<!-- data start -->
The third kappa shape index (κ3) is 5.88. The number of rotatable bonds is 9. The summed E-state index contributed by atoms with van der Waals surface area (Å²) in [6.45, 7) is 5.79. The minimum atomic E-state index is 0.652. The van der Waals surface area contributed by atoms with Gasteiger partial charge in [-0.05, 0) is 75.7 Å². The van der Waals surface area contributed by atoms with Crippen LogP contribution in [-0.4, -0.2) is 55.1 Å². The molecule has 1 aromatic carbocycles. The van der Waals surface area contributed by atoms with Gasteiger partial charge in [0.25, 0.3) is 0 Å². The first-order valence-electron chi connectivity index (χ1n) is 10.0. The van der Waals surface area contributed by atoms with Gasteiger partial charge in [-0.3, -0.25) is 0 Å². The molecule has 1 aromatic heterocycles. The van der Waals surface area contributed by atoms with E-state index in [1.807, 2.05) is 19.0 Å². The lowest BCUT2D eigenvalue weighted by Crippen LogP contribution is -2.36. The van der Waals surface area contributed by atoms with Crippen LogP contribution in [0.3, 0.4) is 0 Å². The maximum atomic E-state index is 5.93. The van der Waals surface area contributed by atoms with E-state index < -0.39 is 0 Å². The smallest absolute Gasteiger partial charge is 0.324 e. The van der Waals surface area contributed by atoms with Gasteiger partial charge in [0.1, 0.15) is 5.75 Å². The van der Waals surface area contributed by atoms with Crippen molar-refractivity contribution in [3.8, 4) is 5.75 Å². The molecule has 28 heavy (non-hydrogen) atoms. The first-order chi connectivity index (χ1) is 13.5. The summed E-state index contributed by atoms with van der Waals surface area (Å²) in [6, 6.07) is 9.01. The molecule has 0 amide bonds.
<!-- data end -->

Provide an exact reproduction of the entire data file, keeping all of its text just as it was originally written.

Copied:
The third kappa shape index (κ3) is 5.88. The number of rotatable bonds is 9. The summed E-state index contributed by atoms with van der Waals surface area (Å²) in [6.45, 7) is 5.79. The minimum atomic E-state index is 0.652. The van der Waals surface area contributed by atoms with Gasteiger partial charge in [-0.05, 0) is 75.7 Å². The van der Waals surface area contributed by atoms with Crippen LogP contribution in [-0.4, -0.2) is 55.1 Å². The molecule has 1 aromatic carbocycles. The van der Waals surface area contributed by atoms with Gasteiger partial charge in [0.25, 0.3) is 0 Å². The first-order valence-electron chi connectivity index (χ1n) is 10.0. The van der Waals surface area contributed by atoms with Gasteiger partial charge in [-0.3, -0.25) is 0 Å². The molecule has 1 aromatic heterocycles. The van der Waals surface area contributed by atoms with E-state index in [1.807, 2.05) is 19.0 Å². The lowest BCUT2D eigenvalue weighted by Crippen LogP contribution is -2.36. The van der Waals surface area contributed by atoms with Crippen LogP contribution in [0.3, 0.4) is 0 Å². The maximum atomic E-state index is 5.93. The van der Waals surface area contributed by atoms with E-state index < -0.39 is 0 Å². The smallest absolute Gasteiger partial charge is 0.324 e. The van der Waals surface area contributed by atoms with Gasteiger partial charge in [0.1, 0.15) is 5.75 Å². The van der Waals surface area contributed by atoms with Crippen molar-refractivity contribution in [3.8, 4) is 5.75 Å². The molecule has 28 heavy (non-hydrogen) atoms. The first-order chi connectivity index (χ1) is 13.5. The summed E-state index contributed by atoms with van der Waals surface area (Å²) in [6, 6.07) is 9.01. The molecule has 0 amide bonds.